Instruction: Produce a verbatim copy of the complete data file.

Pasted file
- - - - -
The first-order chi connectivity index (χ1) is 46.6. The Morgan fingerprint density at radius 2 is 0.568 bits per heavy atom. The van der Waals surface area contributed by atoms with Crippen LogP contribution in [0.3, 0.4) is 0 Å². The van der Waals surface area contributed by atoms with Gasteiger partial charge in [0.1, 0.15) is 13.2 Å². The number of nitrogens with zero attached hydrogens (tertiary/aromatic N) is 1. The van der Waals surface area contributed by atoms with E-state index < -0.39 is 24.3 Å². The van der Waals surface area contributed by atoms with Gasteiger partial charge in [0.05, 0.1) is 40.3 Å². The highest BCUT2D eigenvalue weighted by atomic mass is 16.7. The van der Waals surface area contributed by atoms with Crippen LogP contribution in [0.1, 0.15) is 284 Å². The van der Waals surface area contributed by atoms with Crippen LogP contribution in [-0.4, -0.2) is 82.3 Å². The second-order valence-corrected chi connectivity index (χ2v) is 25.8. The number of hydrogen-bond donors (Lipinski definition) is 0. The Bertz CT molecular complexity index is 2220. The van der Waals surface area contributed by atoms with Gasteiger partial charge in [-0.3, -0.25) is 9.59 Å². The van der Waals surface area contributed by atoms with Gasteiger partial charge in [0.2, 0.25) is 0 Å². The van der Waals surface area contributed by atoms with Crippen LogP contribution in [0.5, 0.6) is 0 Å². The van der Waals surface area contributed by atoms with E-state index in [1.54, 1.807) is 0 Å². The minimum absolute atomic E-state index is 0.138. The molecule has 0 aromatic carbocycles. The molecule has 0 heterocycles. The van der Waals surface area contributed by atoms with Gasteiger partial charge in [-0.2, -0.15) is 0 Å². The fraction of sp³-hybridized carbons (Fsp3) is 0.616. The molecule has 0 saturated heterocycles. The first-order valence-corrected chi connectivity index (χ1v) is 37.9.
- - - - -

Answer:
The first-order chi connectivity index (χ1) is 46.6. The Morgan fingerprint density at radius 2 is 0.568 bits per heavy atom. The van der Waals surface area contributed by atoms with Crippen LogP contribution in [0.3, 0.4) is 0 Å². The van der Waals surface area contributed by atoms with Gasteiger partial charge in [0.1, 0.15) is 13.2 Å². The number of nitrogens with zero attached hydrogens (tertiary/aromatic N) is 1. The van der Waals surface area contributed by atoms with E-state index < -0.39 is 24.3 Å². The van der Waals surface area contributed by atoms with Gasteiger partial charge in [0.05, 0.1) is 40.3 Å². The highest BCUT2D eigenvalue weighted by atomic mass is 16.7. The van der Waals surface area contributed by atoms with Crippen LogP contribution in [0.1, 0.15) is 284 Å². The van der Waals surface area contributed by atoms with Crippen LogP contribution in [-0.4, -0.2) is 82.3 Å². The second-order valence-corrected chi connectivity index (χ2v) is 25.8. The number of hydrogen-bond donors (Lipinski definition) is 0. The Bertz CT molecular complexity index is 2220. The van der Waals surface area contributed by atoms with Gasteiger partial charge in [-0.3, -0.25) is 9.59 Å². The van der Waals surface area contributed by atoms with Gasteiger partial charge in [0.2, 0.25) is 0 Å². The van der Waals surface area contributed by atoms with Crippen LogP contribution in [0.5, 0.6) is 0 Å². The van der Waals surface area contributed by atoms with E-state index in [1.54, 1.807) is 0 Å². The minimum absolute atomic E-state index is 0.138. The molecule has 0 aromatic carbocycles. The molecule has 0 heterocycles. The van der Waals surface area contributed by atoms with Gasteiger partial charge in [-0.2, -0.15) is 0 Å². The fraction of sp³-hybridized carbons (Fsp3) is 0.616. The molecule has 0 saturated heterocycles. The first-order valence-corrected chi connectivity index (χ1v) is 37.9.